Given With One Hand, Taken Away With Another

Nadine Dorries MP recently was awarded an undisclosed sum in damages from former Downing Street special advisor, Damian McBride, for his role in planning potential smears against her (and other political opponents). 

“It was important for me that he admitted guilt. I have lived with the worry that people would think there was no smoke without fire. It was vitally important for me to clear my name. What he paid really was not the issue. It is important people know what a cesspit No 10 has turned into.”

She wrote on the Twitter social networking website yesterday: “The first hurdle in clearing my name down. Two to go.”

These two refer to McBride’s alleged co-conspirator, Derek Draper and Downing Street itself which Dorries has described as being mired in a “cess-pit culture”.

I agree entirely with that, not least with McBride’s description of Gordon Brown as descending into an apoplexy of fury when informed.  Quite repellently there was a suggestion that George Osbourne’s wife be publically humiliated, and even the suggestion of mental instability in the Cameron family related to the death of their seven year old son, Ivan.

Funnily, though, I have difficulty accepting such outrage from Dorries.  Following a grossly ill-advised blog-posting by Recess Monkey (aka Alex Hilton) concerning the Facebook profile of Dorries’ elder daughter, Dorries responded with none too subtle suggestions that Hilton may have been taking an inappropriate interest in her pre 16 year old daughter.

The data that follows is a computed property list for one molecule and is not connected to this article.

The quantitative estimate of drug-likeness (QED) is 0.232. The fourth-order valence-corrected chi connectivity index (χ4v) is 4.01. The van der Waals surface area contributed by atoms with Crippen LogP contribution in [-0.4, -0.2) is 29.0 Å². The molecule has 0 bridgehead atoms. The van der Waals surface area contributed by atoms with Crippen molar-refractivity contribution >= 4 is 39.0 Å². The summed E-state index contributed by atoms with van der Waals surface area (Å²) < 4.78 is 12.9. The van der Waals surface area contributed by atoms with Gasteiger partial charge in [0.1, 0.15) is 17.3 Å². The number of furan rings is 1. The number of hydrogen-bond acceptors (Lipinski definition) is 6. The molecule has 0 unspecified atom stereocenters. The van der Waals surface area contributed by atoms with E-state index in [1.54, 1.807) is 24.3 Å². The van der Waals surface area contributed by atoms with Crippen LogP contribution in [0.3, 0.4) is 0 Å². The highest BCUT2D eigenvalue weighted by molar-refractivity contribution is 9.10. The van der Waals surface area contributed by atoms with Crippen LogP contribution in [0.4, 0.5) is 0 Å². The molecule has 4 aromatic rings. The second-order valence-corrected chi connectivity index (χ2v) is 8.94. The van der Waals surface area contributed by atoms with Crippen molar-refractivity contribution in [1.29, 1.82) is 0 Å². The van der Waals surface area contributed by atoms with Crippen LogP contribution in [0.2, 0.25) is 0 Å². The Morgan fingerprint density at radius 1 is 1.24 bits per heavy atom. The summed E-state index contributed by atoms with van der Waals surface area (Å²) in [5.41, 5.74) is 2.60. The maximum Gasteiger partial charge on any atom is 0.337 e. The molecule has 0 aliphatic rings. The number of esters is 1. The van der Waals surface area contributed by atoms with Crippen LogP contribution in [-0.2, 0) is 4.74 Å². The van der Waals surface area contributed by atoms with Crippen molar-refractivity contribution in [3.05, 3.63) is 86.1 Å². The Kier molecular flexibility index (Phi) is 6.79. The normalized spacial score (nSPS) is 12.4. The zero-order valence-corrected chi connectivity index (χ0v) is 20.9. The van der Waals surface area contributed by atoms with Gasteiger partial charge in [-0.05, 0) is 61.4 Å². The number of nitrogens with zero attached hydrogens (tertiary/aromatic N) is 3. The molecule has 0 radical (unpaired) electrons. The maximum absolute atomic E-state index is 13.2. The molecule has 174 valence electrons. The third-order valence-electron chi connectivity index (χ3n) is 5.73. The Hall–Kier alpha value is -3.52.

In October 2007, she was on of two members of a House of Commons Science and Technology Committee who disagreed with its suggestion for the removal of the need for the consent of two doctors before an abortion could take place.  Science journalist, Ben Goldacre wrote an article pointing out the flaws in various claims made to the committee, not least by Professor John Wyatt, member of the Christian Medical Fellowship.

On her personal blog, Dorries accused Goldacre of breach of parliamentary procedure:

We were greatly concerned to read in the Guardian on 27 October an article clearly aimed at undermining the credibility of Professor John Wyatt, which contained detailed information about Wyatt’s evidence, which was passed by him to the committee after his oral evidence session, and which could only have been passed on to the journalist concerned by a member of the Select Committee. There should be an enquiry about how this information got into the public domain and as to whether such a personal attack represents a serious breach of parliamentary procedure.

Prompt responses from Goldacre’s supporters that all the information he discussed was in the public domain were not approved in Dorries’ blog, which went on to state that it would no longer publish any comments.

Back to her settlement with McBride, maybe whatever money she received will come in useful if Labour MP, Jim Devine pursues a case against her for suggesting he had discussed with her sexually revealing details of a dream.

Silly Nadine.


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